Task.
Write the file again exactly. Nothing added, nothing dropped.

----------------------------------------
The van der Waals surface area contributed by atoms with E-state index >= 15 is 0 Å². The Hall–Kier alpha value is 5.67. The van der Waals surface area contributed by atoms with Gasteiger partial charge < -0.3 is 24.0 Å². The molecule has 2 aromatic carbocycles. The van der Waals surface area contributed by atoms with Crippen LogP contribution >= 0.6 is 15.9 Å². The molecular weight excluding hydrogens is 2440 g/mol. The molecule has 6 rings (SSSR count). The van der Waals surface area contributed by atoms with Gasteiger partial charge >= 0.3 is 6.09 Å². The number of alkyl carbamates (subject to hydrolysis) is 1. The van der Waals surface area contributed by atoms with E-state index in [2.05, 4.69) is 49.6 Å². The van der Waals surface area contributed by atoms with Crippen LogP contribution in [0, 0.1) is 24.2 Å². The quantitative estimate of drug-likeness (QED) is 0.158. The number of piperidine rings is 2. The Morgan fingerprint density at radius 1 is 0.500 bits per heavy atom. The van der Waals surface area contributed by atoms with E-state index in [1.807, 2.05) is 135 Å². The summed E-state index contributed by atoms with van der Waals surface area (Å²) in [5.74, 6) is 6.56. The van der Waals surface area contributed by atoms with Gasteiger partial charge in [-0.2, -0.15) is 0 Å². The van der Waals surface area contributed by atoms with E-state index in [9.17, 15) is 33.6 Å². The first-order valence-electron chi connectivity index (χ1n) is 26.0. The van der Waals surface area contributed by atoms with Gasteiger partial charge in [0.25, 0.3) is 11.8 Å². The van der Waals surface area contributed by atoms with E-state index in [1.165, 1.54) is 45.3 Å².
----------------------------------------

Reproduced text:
The van der Waals surface area contributed by atoms with E-state index >= 15 is 0 Å². The Hall–Kier alpha value is 5.67. The van der Waals surface area contributed by atoms with Gasteiger partial charge < -0.3 is 24.0 Å². The molecule has 2 aromatic carbocycles. The van der Waals surface area contributed by atoms with Crippen LogP contribution >= 0.6 is 15.9 Å². The molecular weight excluding hydrogens is 2440 g/mol. The molecule has 6 rings (SSSR count). The van der Waals surface area contributed by atoms with Gasteiger partial charge >= 0.3 is 6.09 Å². The number of alkyl carbamates (subject to hydrolysis) is 1. The van der Waals surface area contributed by atoms with E-state index in [2.05, 4.69) is 49.6 Å². The van der Waals surface area contributed by atoms with Crippen LogP contribution in [0, 0.1) is 24.2 Å². The quantitative estimate of drug-likeness (QED) is 0.158. The number of piperidine rings is 2. The Morgan fingerprint density at radius 1 is 0.500 bits per heavy atom. The van der Waals surface area contributed by atoms with E-state index in [1.807, 2.05) is 135 Å². The summed E-state index contributed by atoms with van der Waals surface area (Å²) in [5.74, 6) is 6.56. The van der Waals surface area contributed by atoms with Gasteiger partial charge in [-0.2, -0.15) is 0 Å². The van der Waals surface area contributed by atoms with E-state index in [9.17, 15) is 33.6 Å². The first-order valence-electron chi connectivity index (χ1n) is 26.0. The van der Waals surface area contributed by atoms with Gasteiger partial charge in [0.25, 0.3) is 11.8 Å². The van der Waals surface area contributed by atoms with E-state index in [1.165, 1.54) is 45.3 Å².